NASHVILLE, Tenn. (WKRN) — The U.S. Department of Agriculture’s pandemic-era waiver allowing school districts to provide free meals to students is ending. Most school districts in Middle Tennessee will return to pre-COVID costs for meals. However, the Metro Nashville School District will spend $15 million in federal funding to ensure all students will have access to free breakfast and lunch this year.
“Dr. Battle has said she feels that this is a moral obligation for us to provide good, nutritious meals for all of our students and it was a top priority for her and for our board,” said MNPS Chief Operating Officer Maura Black Sullivan.
According to MNPS, the no-cost lunch at some schools is made possible by the Community Eligibility Provision (CEP), which is a federal reimbursement program that allows school districts to offer lunch at no cost to students at schools that meet criteria. The district explained that Metro Schools is using federal ESSER funds this school year to ensure all students have access to no-cost meals.
“Where you spend your money is a great statement of your values and having free and nutritious meals for all of our students so that they are ready to learn and ready to be a part of that learning community was a top priority for us,” said Sullivan.
The School Nutrition Association (SNA) praised the passage of The Keep Kids Fed Act of 2022. They said the bipartisan compromise bill supported school meal programs when federal pandemic waivers expired on June 30, including extending waivers for 2022 summer meal programs. However, SNA leaders were disappointed about the waivers ending to start the new school year.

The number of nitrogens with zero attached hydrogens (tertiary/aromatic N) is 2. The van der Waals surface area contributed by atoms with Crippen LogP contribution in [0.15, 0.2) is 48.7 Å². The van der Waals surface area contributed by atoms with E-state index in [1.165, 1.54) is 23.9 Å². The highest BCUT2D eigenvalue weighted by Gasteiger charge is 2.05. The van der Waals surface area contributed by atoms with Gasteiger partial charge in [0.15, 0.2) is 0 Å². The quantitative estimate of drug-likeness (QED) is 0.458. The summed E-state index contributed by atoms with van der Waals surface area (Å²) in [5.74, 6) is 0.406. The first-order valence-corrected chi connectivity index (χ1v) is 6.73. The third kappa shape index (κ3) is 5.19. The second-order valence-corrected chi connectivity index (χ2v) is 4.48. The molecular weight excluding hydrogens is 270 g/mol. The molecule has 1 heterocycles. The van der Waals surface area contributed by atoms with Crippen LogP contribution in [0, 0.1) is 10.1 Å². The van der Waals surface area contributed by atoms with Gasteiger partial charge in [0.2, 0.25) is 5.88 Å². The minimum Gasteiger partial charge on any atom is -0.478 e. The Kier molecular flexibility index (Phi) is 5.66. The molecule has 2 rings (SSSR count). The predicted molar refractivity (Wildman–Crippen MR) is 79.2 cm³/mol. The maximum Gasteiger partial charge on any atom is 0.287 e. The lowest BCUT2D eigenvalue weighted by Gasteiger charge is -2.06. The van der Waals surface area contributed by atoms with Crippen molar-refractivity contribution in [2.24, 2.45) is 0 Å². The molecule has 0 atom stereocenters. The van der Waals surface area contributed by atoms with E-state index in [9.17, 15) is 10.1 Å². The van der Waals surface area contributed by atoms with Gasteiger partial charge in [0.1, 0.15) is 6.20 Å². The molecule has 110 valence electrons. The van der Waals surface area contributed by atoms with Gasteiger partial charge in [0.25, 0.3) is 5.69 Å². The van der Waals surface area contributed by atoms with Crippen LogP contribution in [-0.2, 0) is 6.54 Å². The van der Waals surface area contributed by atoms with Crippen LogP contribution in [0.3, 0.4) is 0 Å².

“We are extremely disappointed Senate leaders were forced to strike a key provision to eliminate the reduced-price meal co-pay for eligible families, struggling with rising food and gas costs,” said SNA President Beth Wallace. “Throughout the pandemic, free school meals have ensured students are nourished and ready to learn. The loss of free school meals puts too many students at risk of going hungry.”
Sullivan said MNPS has tracked the benefit of being able to offer the free meals for the past two years.
“It’s definitely helped us, I believe, bring our students back,” Sullivan explained. “As you’ll begin to see with our test scores as they come out, we have been able to bring our students back to pre-pandemic levels and just not having that stress on families and on students of where that meal is coming from in the middle of the day, and always being able to just easily access food during the middle of the day to keep their brains moving and active, I believe [has] been a very vital part of that success.”
Other districts including Sumner, Williamson, Cheatham, and Wilson counties posted messages to parents, advising that free lunches for all students would be ending. Those districts, and others are encouraging families to apply for the free and reduced lunch program.
“Some parents if you had a child that may have started kindergarten during COVID you may not have understood the importance of a free and reduced lunch application because you have always received free breakfast and free lunch so starting in August those will return to full-paid. Of course, we also have the reduced program but you have to complete an application for the reduced program and also the free program,” said Wilson County Schools School Nutrition Director Tina Hutchins in a video posted to social media.
Hutchins added that their meal prices have also increased becuase of supply chain issues.
“We did have to increase pricing on breakfast and lunch. It was board approved back during the summer,” said Hutchins. “We increased $.75 on breakfast and $.75 on lunch across the board. That’s due mainly because of our supply chain. We’re having trouble getting product. Our distributer, every 30 days, they send us an increase or decrease on pricing and as you know in the grocery store, everything is increasing.”
Even though meals are now covered, MNPS urges families to apply for the program as well because it does include some other non-meal related benefits such as free ACT and LSAT programs.